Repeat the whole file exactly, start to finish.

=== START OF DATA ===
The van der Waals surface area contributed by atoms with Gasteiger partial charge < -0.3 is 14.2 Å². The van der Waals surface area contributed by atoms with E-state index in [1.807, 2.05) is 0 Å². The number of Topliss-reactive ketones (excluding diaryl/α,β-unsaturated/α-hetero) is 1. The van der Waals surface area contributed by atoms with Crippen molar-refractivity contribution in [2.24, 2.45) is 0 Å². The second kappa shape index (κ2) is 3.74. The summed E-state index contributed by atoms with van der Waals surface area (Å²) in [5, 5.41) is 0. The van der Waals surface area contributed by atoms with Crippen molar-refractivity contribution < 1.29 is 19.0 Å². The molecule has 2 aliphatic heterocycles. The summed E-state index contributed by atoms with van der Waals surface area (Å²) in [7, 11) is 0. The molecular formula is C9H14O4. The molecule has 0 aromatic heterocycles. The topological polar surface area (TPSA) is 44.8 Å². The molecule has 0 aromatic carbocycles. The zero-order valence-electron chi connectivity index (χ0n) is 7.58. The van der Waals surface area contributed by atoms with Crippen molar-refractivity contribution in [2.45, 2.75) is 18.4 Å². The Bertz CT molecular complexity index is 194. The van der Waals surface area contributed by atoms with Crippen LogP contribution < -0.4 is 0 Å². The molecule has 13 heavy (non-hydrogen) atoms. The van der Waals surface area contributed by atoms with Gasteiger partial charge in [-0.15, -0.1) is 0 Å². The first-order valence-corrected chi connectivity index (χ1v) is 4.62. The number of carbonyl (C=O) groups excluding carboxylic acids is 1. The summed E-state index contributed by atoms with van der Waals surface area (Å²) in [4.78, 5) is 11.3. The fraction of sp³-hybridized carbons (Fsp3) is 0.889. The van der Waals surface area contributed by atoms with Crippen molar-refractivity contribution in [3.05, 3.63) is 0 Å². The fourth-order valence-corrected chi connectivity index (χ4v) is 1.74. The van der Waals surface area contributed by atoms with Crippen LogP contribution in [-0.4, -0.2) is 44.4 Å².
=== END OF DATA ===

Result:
The van der Waals surface area contributed by atoms with Gasteiger partial charge < -0.3 is 14.2 Å². The van der Waals surface area contributed by atoms with E-state index in [1.807, 2.05) is 0 Å². The number of Topliss-reactive ketones (excluding diaryl/α,β-unsaturated/α-hetero) is 1. The van der Waals surface area contributed by atoms with Crippen molar-refractivity contribution in [2.24, 2.45) is 0 Å². The second kappa shape index (κ2) is 3.74. The summed E-state index contributed by atoms with van der Waals surface area (Å²) in [5, 5.41) is 0. The van der Waals surface area contributed by atoms with Crippen molar-refractivity contribution < 1.29 is 19.0 Å². The molecule has 2 aliphatic heterocycles. The summed E-state index contributed by atoms with van der Waals surface area (Å²) in [7, 11) is 0. The molecular formula is C9H14O4. The molecule has 0 aromatic heterocycles. The topological polar surface area (TPSA) is 44.8 Å². The molecule has 0 aromatic carbocycles. The zero-order valence-electron chi connectivity index (χ0n) is 7.58. The van der Waals surface area contributed by atoms with Crippen molar-refractivity contribution in [2.45, 2.75) is 18.4 Å². The Bertz CT molecular complexity index is 194. The van der Waals surface area contributed by atoms with Crippen LogP contribution < -0.4 is 0 Å². The molecule has 13 heavy (non-hydrogen) atoms. The van der Waals surface area contributed by atoms with Gasteiger partial charge in [-0.15, -0.1) is 0 Å². The first-order valence-corrected chi connectivity index (χ1v) is 4.62. The number of carbonyl (C=O) groups excluding carboxylic acids is 1. The summed E-state index contributed by atoms with van der Waals surface area (Å²) in [4.78, 5) is 11.3. The fraction of sp³-hybridized carbons (Fsp3) is 0.889. The van der Waals surface area contributed by atoms with Crippen molar-refractivity contribution in [3.05, 3.63) is 0 Å². The fourth-order valence-corrected chi connectivity index (χ4v) is 1.74. The van der Waals surface area contributed by atoms with Crippen LogP contribution in [-0.4, -0.2) is 44.4 Å².